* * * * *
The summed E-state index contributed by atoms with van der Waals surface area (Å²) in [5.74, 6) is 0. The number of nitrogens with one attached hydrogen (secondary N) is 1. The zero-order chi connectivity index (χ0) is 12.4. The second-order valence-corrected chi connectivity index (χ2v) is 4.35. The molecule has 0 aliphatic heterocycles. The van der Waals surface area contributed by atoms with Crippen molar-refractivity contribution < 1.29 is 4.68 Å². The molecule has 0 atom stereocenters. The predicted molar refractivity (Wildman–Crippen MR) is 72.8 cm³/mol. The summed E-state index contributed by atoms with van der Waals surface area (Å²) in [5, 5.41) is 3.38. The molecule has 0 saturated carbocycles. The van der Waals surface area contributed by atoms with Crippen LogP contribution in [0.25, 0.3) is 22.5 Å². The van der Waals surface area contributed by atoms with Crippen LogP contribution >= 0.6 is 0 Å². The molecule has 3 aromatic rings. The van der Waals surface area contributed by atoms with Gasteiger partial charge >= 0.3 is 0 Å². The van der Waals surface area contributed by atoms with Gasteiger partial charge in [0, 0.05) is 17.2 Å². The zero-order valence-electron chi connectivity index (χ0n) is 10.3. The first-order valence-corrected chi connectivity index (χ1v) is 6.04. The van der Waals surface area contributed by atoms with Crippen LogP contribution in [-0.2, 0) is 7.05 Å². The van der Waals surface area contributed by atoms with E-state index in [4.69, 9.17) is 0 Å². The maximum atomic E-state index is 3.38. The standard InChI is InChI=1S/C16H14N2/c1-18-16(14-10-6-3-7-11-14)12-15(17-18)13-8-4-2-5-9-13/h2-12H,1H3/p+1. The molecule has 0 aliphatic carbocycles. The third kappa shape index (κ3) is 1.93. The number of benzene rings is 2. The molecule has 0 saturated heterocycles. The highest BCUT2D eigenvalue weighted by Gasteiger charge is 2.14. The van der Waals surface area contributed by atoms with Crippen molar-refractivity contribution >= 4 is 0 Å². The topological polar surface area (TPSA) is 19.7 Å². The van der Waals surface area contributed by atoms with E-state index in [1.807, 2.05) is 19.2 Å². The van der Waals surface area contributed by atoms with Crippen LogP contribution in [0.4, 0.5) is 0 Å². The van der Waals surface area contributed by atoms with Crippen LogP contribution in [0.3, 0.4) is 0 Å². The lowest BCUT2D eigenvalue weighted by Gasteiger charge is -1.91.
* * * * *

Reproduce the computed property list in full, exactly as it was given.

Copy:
The summed E-state index contributed by atoms with van der Waals surface area (Å²) in [5.74, 6) is 0. The number of nitrogens with one attached hydrogen (secondary N) is 1. The zero-order chi connectivity index (χ0) is 12.4. The second-order valence-corrected chi connectivity index (χ2v) is 4.35. The molecule has 0 aliphatic heterocycles. The van der Waals surface area contributed by atoms with Crippen molar-refractivity contribution < 1.29 is 4.68 Å². The molecule has 0 atom stereocenters. The predicted molar refractivity (Wildman–Crippen MR) is 72.8 cm³/mol. The summed E-state index contributed by atoms with van der Waals surface area (Å²) in [5, 5.41) is 3.38. The molecule has 0 saturated carbocycles. The van der Waals surface area contributed by atoms with Crippen LogP contribution in [0.25, 0.3) is 22.5 Å². The van der Waals surface area contributed by atoms with Crippen LogP contribution >= 0.6 is 0 Å². The molecule has 3 aromatic rings. The van der Waals surface area contributed by atoms with Gasteiger partial charge >= 0.3 is 0 Å². The van der Waals surface area contributed by atoms with Gasteiger partial charge in [0, 0.05) is 17.2 Å². The zero-order valence-electron chi connectivity index (χ0n) is 10.3. The first-order valence-corrected chi connectivity index (χ1v) is 6.04. The van der Waals surface area contributed by atoms with Crippen LogP contribution in [-0.2, 0) is 7.05 Å². The van der Waals surface area contributed by atoms with E-state index in [4.69, 9.17) is 0 Å². The maximum atomic E-state index is 3.38. The standard InChI is InChI=1S/C16H14N2/c1-18-16(14-10-6-3-7-11-14)12-15(17-18)13-8-4-2-5-9-13/h2-12H,1H3/p+1. The molecule has 0 aliphatic carbocycles. The third kappa shape index (κ3) is 1.93. The number of benzene rings is 2. The molecule has 0 saturated heterocycles. The highest BCUT2D eigenvalue weighted by Gasteiger charge is 2.14. The van der Waals surface area contributed by atoms with Crippen molar-refractivity contribution >= 4 is 0 Å². The topological polar surface area (TPSA) is 19.7 Å². The van der Waals surface area contributed by atoms with E-state index in [1.807, 2.05) is 19.2 Å². The van der Waals surface area contributed by atoms with Crippen LogP contribution in [0.4, 0.5) is 0 Å². The van der Waals surface area contributed by atoms with Crippen LogP contribution in [0.3, 0.4) is 0 Å². The lowest BCUT2D eigenvalue weighted by Gasteiger charge is -1.91.